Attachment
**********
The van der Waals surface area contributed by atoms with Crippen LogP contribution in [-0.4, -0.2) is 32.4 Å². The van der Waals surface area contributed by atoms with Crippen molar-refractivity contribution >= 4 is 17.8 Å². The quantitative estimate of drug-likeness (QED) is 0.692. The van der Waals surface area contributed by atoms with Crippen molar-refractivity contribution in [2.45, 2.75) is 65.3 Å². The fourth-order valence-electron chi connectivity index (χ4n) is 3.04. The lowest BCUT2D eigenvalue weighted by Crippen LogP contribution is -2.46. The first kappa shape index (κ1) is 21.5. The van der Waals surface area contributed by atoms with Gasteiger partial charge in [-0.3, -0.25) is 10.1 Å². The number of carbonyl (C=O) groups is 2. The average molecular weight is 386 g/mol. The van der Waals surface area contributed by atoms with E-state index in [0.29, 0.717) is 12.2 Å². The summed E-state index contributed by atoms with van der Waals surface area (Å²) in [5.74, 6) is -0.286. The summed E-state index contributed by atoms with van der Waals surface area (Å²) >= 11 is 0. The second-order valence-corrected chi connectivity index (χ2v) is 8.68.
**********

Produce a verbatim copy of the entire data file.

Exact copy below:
The van der Waals surface area contributed by atoms with Crippen LogP contribution in [-0.4, -0.2) is 32.4 Å². The van der Waals surface area contributed by atoms with Crippen molar-refractivity contribution >= 4 is 17.8 Å². The quantitative estimate of drug-likeness (QED) is 0.692. The van der Waals surface area contributed by atoms with Crippen molar-refractivity contribution in [2.45, 2.75) is 65.3 Å². The fourth-order valence-electron chi connectivity index (χ4n) is 3.04. The lowest BCUT2D eigenvalue weighted by Crippen LogP contribution is -2.46. The first kappa shape index (κ1) is 21.5. The van der Waals surface area contributed by atoms with Gasteiger partial charge in [-0.3, -0.25) is 10.1 Å². The number of carbonyl (C=O) groups is 2. The average molecular weight is 386 g/mol. The van der Waals surface area contributed by atoms with E-state index in [0.29, 0.717) is 12.2 Å². The summed E-state index contributed by atoms with van der Waals surface area (Å²) in [5.74, 6) is -0.286. The summed E-state index contributed by atoms with van der Waals surface area (Å²) >= 11 is 0. The second-order valence-corrected chi connectivity index (χ2v) is 8.68.